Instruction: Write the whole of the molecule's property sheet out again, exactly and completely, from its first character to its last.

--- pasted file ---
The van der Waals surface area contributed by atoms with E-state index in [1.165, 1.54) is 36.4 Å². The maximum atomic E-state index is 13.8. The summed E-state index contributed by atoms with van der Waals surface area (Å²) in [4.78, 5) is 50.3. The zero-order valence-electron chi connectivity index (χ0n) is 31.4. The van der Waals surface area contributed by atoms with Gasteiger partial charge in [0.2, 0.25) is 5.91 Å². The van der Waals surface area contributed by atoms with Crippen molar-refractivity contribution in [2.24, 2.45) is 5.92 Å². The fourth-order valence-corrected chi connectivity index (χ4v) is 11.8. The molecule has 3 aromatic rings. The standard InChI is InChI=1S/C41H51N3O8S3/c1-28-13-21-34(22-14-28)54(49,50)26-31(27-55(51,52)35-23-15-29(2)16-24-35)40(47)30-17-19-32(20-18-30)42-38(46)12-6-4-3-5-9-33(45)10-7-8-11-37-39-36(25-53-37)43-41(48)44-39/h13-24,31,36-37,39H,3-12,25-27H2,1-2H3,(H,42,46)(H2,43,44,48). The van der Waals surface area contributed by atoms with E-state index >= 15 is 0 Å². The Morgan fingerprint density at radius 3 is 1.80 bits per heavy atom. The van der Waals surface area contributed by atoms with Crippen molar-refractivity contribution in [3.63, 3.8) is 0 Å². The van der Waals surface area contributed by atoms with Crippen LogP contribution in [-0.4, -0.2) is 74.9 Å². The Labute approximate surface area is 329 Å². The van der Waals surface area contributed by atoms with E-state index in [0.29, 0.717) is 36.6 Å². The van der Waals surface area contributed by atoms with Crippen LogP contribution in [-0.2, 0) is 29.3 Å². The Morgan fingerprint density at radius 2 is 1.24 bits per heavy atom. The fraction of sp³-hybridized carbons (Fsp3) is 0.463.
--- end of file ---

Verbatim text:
The van der Waals surface area contributed by atoms with E-state index in [1.165, 1.54) is 36.4 Å². The maximum atomic E-state index is 13.8. The summed E-state index contributed by atoms with van der Waals surface area (Å²) in [4.78, 5) is 50.3. The zero-order valence-electron chi connectivity index (χ0n) is 31.4. The van der Waals surface area contributed by atoms with Gasteiger partial charge in [0.2, 0.25) is 5.91 Å². The van der Waals surface area contributed by atoms with Crippen molar-refractivity contribution in [2.24, 2.45) is 5.92 Å². The fourth-order valence-corrected chi connectivity index (χ4v) is 11.8. The molecule has 3 aromatic rings. The standard InChI is InChI=1S/C41H51N3O8S3/c1-28-13-21-34(22-14-28)54(49,50)26-31(27-55(51,52)35-23-15-29(2)16-24-35)40(47)30-17-19-32(20-18-30)42-38(46)12-6-4-3-5-9-33(45)10-7-8-11-37-39-36(25-53-37)43-41(48)44-39/h13-24,31,36-37,39H,3-12,25-27H2,1-2H3,(H,42,46)(H2,43,44,48). The van der Waals surface area contributed by atoms with E-state index >= 15 is 0 Å². The Morgan fingerprint density at radius 3 is 1.80 bits per heavy atom. The van der Waals surface area contributed by atoms with Crippen molar-refractivity contribution in [3.63, 3.8) is 0 Å². The van der Waals surface area contributed by atoms with Crippen LogP contribution in [-0.4, -0.2) is 74.9 Å². The Labute approximate surface area is 329 Å². The van der Waals surface area contributed by atoms with E-state index in [0.29, 0.717) is 36.6 Å². The van der Waals surface area contributed by atoms with Crippen LogP contribution in [-0.2, 0) is 29.3 Å². The Morgan fingerprint density at radius 2 is 1.24 bits per heavy atom. The fraction of sp³-hybridized carbons (Fsp3) is 0.463.